As the managing director of the U.S. Arctic Program at WWF, I’ve had the good fortune to travel in the Arctic, visiting urban centers and rural communities, as well as some very remote and wild natural areas. Recently I’ve been asking my friends and colleagues from the circumpolar region to recommend books that in some way typify their countries’ history and culture.
For this edition, we travel to the Kingdom of Denmark, which has a rich literary heritage familiar to many. Henrik Ibsen’s Victorian-era play “A Doll’s House” tested social norms about marriage and feminism, the texts of existential philosopher Søren Kierkegaard have been taught in university philosophy courses around the world, and many children have been raised on Hans Christian Andersen, best known for his fairytales: “The Princess and the Pea,” “The Ugly Duckling,” “The Emperor’s New Clothes” and many others.
But perhaps Greenland and the Faroe Islands, which are part of the Kingdom of Denmark, are not as well known to most. Both are island nations, but where one is enormous – the world’s largest island – the other is a collection of islands so small that “at no time are you more than 5 kilometers (3 miles) from the ocean,” boasts the Faroe Islands’ tourist board.
I was drawn to the maritime culture of the Faroes and to the Inuit heritage of Greenland. After poring over a list of potential books, I selected “Smilla’s Sense of Snow,” “The Lost Musicians” and “Arctic Wars” for their linguistic and cultural relevance, as well as their perspective on how contemporary struggles have shaped, and continue to shape, the Kingdom of Denmark.
Smilla’s Sense of Snow
One recent Saturday morning, I was relieved to see a dreary, rainy sky outside: It would be the perfect day to continue reading “Smilla’s Sense of Snow” by Peter Høeg. I had fallen asleep reading it on a flight home and could hardly wait to pick it up again. The book is a riveting adventure and mystery, but it’s also a love story – for a man, for a remarkable boy and for Greenland and a traditional way of life.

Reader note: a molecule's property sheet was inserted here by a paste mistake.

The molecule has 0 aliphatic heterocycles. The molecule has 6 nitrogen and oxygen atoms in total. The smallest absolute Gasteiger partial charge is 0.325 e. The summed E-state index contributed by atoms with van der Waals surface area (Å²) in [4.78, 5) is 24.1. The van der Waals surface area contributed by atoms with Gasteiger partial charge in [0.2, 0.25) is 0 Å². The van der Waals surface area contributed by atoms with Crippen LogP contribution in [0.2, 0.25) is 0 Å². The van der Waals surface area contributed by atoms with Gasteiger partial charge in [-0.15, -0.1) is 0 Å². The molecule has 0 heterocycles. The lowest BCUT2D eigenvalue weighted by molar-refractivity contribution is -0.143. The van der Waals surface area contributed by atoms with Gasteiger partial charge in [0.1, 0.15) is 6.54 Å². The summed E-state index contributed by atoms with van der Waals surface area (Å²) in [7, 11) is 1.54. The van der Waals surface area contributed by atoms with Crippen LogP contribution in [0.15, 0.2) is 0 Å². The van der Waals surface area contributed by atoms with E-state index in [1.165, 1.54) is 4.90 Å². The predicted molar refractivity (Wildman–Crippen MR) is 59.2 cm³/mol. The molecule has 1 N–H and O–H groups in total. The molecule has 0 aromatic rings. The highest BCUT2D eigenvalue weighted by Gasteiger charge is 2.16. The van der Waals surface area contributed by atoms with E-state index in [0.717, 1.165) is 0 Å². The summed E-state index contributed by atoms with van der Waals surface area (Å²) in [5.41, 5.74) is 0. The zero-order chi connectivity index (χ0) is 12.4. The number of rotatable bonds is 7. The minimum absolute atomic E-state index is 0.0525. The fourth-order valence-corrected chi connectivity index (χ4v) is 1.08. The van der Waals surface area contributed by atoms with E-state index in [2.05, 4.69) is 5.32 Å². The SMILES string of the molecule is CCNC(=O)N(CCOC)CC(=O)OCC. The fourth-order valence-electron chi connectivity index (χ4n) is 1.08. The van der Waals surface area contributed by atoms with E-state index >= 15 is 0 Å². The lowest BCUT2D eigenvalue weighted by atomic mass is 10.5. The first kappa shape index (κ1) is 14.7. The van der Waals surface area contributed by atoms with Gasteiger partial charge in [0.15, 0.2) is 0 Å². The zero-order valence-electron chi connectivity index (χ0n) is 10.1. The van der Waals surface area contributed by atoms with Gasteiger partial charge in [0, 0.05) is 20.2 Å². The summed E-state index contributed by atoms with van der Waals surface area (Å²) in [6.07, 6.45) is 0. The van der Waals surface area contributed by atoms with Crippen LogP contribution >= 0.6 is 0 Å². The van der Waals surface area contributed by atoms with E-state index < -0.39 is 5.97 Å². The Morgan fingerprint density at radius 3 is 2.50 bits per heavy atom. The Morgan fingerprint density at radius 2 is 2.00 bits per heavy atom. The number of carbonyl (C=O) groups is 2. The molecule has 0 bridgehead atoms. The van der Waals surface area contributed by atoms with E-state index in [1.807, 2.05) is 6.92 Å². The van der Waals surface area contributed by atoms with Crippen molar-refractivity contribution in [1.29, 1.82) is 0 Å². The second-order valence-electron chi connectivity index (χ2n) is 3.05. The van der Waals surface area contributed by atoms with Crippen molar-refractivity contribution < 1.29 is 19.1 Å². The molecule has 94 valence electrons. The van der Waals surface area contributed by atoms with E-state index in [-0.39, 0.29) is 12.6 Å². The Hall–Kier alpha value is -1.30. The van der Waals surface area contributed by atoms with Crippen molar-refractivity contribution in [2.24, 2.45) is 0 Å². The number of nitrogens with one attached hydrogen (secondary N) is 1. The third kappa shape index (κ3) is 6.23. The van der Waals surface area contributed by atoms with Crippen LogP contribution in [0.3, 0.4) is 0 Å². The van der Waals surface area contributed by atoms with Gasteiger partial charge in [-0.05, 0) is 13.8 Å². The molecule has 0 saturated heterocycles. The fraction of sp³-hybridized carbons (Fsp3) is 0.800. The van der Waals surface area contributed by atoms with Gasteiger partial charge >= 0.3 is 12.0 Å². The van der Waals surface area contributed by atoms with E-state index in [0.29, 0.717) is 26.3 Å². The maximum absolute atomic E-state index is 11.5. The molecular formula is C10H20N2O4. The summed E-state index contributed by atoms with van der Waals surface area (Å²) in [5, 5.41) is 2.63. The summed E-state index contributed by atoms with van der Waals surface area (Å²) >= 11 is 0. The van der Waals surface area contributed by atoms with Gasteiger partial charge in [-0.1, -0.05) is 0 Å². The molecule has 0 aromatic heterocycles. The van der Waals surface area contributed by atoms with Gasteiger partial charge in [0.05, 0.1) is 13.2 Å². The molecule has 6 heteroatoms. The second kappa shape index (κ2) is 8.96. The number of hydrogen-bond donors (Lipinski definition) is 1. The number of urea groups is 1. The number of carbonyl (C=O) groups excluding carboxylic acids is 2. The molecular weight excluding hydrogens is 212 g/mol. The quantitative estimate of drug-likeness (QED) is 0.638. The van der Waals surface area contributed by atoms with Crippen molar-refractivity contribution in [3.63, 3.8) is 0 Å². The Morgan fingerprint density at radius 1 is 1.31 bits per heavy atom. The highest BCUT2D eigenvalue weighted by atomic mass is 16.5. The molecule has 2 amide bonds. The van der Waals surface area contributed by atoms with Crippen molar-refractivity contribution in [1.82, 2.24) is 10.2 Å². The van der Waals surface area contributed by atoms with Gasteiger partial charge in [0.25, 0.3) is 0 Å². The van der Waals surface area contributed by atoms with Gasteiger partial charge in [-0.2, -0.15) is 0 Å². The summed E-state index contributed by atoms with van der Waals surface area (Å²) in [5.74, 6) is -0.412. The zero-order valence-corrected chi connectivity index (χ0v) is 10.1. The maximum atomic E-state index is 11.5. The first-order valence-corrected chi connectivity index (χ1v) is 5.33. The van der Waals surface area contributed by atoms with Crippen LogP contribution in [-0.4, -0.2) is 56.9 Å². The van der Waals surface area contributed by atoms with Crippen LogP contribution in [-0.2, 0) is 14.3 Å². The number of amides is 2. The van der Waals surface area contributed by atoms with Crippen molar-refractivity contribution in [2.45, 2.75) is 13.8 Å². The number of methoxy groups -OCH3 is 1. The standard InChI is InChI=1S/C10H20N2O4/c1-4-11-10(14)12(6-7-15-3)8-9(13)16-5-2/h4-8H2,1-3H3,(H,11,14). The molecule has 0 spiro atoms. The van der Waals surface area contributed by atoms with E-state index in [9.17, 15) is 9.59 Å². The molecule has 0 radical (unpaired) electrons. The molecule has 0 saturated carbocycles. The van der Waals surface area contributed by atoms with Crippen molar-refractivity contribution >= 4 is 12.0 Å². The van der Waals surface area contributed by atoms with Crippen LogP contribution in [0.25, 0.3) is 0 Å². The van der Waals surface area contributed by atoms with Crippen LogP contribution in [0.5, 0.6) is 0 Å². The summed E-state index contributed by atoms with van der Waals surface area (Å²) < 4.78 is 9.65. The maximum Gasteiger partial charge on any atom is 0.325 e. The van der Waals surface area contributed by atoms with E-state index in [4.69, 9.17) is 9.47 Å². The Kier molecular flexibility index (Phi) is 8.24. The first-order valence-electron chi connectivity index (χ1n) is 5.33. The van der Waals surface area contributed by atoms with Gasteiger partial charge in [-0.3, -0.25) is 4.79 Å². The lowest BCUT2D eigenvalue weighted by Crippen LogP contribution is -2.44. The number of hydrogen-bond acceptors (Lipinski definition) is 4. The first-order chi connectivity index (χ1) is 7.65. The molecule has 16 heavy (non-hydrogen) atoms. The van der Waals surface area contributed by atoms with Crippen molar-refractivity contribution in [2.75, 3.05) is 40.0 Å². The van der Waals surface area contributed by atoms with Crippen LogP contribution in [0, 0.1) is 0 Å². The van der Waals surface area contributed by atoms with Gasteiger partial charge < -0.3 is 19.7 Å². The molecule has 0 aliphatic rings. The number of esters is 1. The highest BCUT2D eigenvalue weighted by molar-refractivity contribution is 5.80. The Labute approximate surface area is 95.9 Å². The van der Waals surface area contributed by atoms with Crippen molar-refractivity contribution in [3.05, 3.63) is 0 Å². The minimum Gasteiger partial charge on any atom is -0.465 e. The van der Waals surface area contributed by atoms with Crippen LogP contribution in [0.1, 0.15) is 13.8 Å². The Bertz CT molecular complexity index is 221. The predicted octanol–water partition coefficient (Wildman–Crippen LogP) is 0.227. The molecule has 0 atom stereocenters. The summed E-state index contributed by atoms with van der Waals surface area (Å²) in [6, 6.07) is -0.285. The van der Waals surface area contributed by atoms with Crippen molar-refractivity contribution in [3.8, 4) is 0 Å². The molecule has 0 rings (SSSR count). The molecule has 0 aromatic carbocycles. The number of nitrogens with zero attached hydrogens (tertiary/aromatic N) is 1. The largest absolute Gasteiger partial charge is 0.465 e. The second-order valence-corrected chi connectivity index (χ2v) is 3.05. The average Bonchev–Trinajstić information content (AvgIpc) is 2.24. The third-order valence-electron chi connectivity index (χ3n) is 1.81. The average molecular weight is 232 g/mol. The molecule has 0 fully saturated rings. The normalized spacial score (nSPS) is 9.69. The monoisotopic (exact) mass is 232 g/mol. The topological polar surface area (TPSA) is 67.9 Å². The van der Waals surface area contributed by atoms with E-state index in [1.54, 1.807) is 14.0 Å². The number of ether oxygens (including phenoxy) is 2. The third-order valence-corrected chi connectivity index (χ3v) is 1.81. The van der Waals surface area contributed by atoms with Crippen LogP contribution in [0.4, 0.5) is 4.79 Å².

The story begins in Greenland, where Smilla, short for Smillaaraq, is being raised by her mother to hunt, travel by dogsled and to value, above all else, the space and freedom of the land and sea. Smilla’s mother can shoot a falcon in flight and has arms as “broad and hard as a paddle.” In Smilla she sees a powerful ability to read the snow and ice, a critical skill for the family’s survival.
I was reminded of the first time I traveled on the sea ice, guided by two Chukchi friends, hunters who navigated the ridges and openings of the ice with the ease of a New Yorker negotiating the city subway. They showed me that the sea ice was not a harsh and lifeless place, but a beautiful and dynamic ecosystem, pushed and pulled by winds above and the ocean below, creating habitats for numerous Arctic wildlife species and a hunting ground for Indigenous peoples.
As an adult, following years of snow and ice research, Smilla moves into an affordable housing building in Copenhagen. When young Isaiah, a neighbor and a Greenlander, is found dead in the snow, having jumped or fallen from the roof of a warehouse, Smilla suspects foul play and begins digging for information. Soon she is sucked into a vortex of ambition, greed and corruption. To find answers, she poses as a crew member on board an icebreaker bound for Greenland, where she uncovers another murder and finds her own life in danger.
It’s a riveting story, but it is Høeg’s descriptions of snow and ice that made me wistful for my time on the sea ice. “The clouds and the sea glide together in a curtain of heavy gray silk. The water grows viscous and tinged with pink, like a liqueur of wild berries. A blue fog of frost smoke detaches itself from the surface of the water and drifts across the mirror. Then the water solidifies. Up out of the dark sea the cold now pulls a rose garden, a white blanket of ice blossoms formed from salt and frozen drops of water.”